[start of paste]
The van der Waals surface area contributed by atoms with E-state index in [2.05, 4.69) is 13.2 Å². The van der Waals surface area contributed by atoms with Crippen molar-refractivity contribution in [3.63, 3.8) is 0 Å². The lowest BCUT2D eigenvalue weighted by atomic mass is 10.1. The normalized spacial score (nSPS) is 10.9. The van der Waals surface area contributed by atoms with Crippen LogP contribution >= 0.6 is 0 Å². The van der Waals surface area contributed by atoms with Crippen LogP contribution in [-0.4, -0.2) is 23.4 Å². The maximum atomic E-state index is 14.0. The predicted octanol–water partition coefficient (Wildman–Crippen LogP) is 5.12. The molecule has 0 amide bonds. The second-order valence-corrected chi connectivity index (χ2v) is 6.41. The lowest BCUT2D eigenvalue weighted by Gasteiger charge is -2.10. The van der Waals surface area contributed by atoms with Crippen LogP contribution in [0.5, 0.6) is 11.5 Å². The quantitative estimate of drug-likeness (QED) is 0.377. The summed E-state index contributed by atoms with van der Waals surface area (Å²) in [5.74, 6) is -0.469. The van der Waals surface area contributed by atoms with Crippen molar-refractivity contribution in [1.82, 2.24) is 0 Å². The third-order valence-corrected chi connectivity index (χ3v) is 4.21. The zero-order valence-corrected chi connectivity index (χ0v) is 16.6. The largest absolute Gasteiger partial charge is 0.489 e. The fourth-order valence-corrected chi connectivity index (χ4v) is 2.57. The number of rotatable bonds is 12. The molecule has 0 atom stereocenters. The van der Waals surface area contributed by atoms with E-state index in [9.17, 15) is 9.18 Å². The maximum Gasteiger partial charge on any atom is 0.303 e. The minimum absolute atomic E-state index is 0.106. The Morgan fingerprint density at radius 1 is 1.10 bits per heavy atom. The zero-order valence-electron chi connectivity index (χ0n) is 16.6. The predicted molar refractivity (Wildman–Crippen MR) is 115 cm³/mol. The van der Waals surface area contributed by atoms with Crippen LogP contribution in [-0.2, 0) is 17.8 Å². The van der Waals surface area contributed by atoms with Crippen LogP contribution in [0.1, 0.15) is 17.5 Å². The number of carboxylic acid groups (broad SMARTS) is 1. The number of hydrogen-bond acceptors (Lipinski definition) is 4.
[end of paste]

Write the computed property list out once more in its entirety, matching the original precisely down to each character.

The van der Waals surface area contributed by atoms with E-state index in [2.05, 4.69) is 13.2 Å². The van der Waals surface area contributed by atoms with Crippen molar-refractivity contribution in [3.63, 3.8) is 0 Å². The lowest BCUT2D eigenvalue weighted by atomic mass is 10.1. The normalized spacial score (nSPS) is 10.9. The van der Waals surface area contributed by atoms with Crippen LogP contribution >= 0.6 is 0 Å². The van der Waals surface area contributed by atoms with Crippen LogP contribution in [-0.4, -0.2) is 23.4 Å². The maximum atomic E-state index is 14.0. The predicted octanol–water partition coefficient (Wildman–Crippen LogP) is 5.12. The molecule has 0 amide bonds. The second-order valence-corrected chi connectivity index (χ2v) is 6.41. The lowest BCUT2D eigenvalue weighted by Gasteiger charge is -2.10. The van der Waals surface area contributed by atoms with Crippen LogP contribution in [0.5, 0.6) is 11.5 Å². The quantitative estimate of drug-likeness (QED) is 0.377. The summed E-state index contributed by atoms with van der Waals surface area (Å²) in [5.74, 6) is -0.469. The van der Waals surface area contributed by atoms with Crippen molar-refractivity contribution in [1.82, 2.24) is 0 Å². The third-order valence-corrected chi connectivity index (χ3v) is 4.21. The zero-order valence-corrected chi connectivity index (χ0v) is 16.6. The largest absolute Gasteiger partial charge is 0.489 e. The fourth-order valence-corrected chi connectivity index (χ4v) is 2.57. The number of rotatable bonds is 12. The molecule has 0 atom stereocenters. The van der Waals surface area contributed by atoms with E-state index in [9.17, 15) is 9.18 Å². The maximum Gasteiger partial charge on any atom is 0.303 e. The minimum absolute atomic E-state index is 0.106. The Morgan fingerprint density at radius 1 is 1.10 bits per heavy atom. The zero-order valence-electron chi connectivity index (χ0n) is 16.6. The predicted molar refractivity (Wildman–Crippen MR) is 115 cm³/mol. The van der Waals surface area contributed by atoms with Crippen LogP contribution in [-0.2, 0) is 17.8 Å². The van der Waals surface area contributed by atoms with Crippen LogP contribution in [0.1, 0.15) is 17.5 Å². The number of carboxylic acid groups (broad SMARTS) is 1. The number of hydrogen-bond acceptors (Lipinski definition) is 4.